Ahlam Cluntun, founder of the Standout Center for Pediatric Physiotherapy, said: “I benefited from the quick answers to my questions without having to contact the organization. Ms. Noura also visited us in the group to brainstorm with us on how to enhance the services of the group.” 

FASTFACTS

The group began with 20 female entrepreneurs. Now it has 450 members from all across the Kingdom.


EXCLUSIVE: Saudi singer-songwriter Tamtam releases music video ahead of historic end to driving ban

Updated 22 June 2018
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EXCLUSIVE: Saudi singer-songwriter Tamtam releases music video ahead of historic end to driving ban

  • Singer-songwriter Tamtam has released a music video to coincide with the day her fellow countrywomen make history
  • In an exclusive interview with Arab News, the LA-based musician said she hopes the song inspires women to see that with patience and perseverance anything can happen. 

JEDDAH: With the long-awaited day when Saudi women can finally drive drawing near, a Saudi singer-songwriter based in Los Angeles has written a song to mark the historic occasion.

Called simply “Drive,” Tamtam’s take on the breakthrough reform covers a range of emotions: Happiness, pride and even surprise.

Millions around the world shared the news that Saudi women would be allowed to drive when it was announced last fall, and with all the preparations taking place, the singer wanted to take part in the best way she could. So she wrote the lyrics to a song that mirrored the exciting events ahead.

Tamtam’s release focuses on the themes of freedom, equality and empowerment that she has explored in her music since the start of her career in 2012.

In an exclusive interview with Arab News, the LA-based musician said she hopes the song inspires women to see that with patience and perseverance anything can happen. 

“If I had to use one word to describe the feeling, it would be hope. Women in Saudi are ready to have a bigger voice and become more independent.

“This is a huge step forward for all of us. The country is showing us that they know we are ready, and they are here to support us and help launch us forward,” said Tamtam. 

Her song’s lyrics include the words: “We know what we want, we know it’s our time, let go of past perceptions, tomorrow is mine, we got drive” — suggesting that it’s time to look forward and stop looking back at what once was.

The verse mirrors the narrative many Saudis are sharing with the world, empowered by the dramatic changes Crown Prince Mohammed bin Salman is accomplishing with Vision 2030 and beyond.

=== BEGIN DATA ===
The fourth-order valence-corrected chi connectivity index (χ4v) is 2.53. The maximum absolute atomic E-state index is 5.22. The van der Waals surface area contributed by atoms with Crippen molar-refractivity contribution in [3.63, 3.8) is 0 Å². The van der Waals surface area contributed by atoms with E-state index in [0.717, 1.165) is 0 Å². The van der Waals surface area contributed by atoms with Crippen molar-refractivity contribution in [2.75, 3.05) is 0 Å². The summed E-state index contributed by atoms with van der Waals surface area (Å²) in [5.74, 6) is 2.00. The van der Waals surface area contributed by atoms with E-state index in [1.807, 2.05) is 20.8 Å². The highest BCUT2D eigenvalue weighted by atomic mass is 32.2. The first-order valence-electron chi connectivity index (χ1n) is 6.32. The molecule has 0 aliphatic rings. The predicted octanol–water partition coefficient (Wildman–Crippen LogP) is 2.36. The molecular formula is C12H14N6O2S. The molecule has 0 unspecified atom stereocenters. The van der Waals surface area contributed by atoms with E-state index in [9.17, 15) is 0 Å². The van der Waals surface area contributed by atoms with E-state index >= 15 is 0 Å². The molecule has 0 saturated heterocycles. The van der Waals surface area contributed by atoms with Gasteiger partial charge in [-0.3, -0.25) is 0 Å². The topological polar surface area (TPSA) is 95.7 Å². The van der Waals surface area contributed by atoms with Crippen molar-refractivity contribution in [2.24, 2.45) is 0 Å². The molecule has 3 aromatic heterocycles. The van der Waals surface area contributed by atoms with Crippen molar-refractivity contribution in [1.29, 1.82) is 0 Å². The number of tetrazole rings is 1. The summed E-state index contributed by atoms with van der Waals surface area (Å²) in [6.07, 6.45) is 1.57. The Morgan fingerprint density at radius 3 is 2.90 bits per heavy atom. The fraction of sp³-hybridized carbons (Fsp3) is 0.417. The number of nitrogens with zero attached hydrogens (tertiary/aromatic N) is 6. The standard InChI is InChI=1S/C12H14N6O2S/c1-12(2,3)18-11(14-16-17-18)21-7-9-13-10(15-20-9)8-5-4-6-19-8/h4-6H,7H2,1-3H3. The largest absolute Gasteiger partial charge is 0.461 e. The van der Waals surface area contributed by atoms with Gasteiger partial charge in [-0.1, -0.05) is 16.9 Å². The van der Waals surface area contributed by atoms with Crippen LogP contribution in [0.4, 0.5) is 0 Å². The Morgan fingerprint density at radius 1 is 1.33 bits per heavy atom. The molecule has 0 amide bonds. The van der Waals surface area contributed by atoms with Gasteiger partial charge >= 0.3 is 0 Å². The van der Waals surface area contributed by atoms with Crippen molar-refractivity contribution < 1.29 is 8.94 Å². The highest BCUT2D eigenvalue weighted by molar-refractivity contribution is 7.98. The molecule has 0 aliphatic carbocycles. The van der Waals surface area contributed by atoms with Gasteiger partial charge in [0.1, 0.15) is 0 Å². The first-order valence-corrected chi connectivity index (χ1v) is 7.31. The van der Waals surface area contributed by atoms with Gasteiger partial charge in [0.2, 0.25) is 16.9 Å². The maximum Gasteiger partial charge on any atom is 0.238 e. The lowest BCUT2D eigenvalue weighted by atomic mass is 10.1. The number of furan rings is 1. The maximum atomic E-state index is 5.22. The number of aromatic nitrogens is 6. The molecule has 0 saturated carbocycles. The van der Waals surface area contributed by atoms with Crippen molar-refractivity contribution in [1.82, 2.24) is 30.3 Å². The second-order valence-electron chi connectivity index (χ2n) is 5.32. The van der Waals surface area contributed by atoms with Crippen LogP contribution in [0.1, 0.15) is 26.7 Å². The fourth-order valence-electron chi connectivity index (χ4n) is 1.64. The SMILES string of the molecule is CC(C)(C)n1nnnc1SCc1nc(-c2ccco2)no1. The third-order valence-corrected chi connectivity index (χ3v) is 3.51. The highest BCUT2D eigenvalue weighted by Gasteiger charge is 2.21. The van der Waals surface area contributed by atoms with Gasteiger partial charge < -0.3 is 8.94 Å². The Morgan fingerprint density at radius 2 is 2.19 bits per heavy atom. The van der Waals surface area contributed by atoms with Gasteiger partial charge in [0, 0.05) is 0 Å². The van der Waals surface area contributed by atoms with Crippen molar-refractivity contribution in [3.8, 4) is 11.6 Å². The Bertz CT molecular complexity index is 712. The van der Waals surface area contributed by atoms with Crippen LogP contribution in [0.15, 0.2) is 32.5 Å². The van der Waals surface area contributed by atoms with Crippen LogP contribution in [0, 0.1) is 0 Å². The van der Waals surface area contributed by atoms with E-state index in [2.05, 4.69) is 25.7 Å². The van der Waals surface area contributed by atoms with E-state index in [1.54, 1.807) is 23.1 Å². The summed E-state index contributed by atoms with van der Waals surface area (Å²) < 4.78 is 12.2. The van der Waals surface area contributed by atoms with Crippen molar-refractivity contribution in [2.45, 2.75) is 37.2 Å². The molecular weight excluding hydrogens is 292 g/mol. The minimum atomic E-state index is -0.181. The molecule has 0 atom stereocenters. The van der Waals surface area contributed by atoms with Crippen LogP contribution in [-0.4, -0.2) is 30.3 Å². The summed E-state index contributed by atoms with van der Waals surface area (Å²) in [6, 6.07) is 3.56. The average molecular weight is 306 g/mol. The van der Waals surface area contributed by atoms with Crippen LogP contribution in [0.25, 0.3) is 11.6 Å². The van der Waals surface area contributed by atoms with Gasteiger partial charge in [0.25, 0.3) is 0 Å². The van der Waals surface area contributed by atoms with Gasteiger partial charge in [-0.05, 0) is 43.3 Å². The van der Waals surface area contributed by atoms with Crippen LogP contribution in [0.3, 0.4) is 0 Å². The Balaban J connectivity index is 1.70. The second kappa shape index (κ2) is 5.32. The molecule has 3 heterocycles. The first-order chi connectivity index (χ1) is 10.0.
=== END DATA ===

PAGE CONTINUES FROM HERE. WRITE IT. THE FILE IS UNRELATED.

Tamtam, inspired by the late Michael Jackson, started singing aged 15. She wrote her first single, “Little Girl,” while attending high school in California after her family moved to the US from Riyadh. Her singing and songwriting have been influenced by events around her, always related to current issues with a twist of optimism. 

Whether it’s her strong vocals or hauntingly beautiful voice, Tamtam’s music transcends expectations. This young Saudi is singing and making a name for herself in the City of Angels, and her positive energy is reflected in her music.

As Saudis embrace a host of reforms, Tamtam believes many Westerners are shocked by the news. Yet people forget that Saudi is a relatively young country and more good changes will come, she said. 

“With hope comes more aspirations, dreams, new achievements and positive energy.”

The “Drive” video is uplifting, with playful, artistic imagery, and soulful and empowering vocals. The singer and her friends wear white, representing peace and femininity, and drive a yellow Ford Mustang convertible (Tamtam’s dream car). 

“Whenever I’m in a car, especially if there is traffic or it’s a long drive, I always turn on music to put me in a better mood. Driving is so much more enjoyable with music,” said Tamtam. “I hope that this song will be blasting through car speakers everywhere.” 

So the question is: Will Tamtam get her Saudi license, too?

“Yes, I can’t wait,” is the answer, obviously.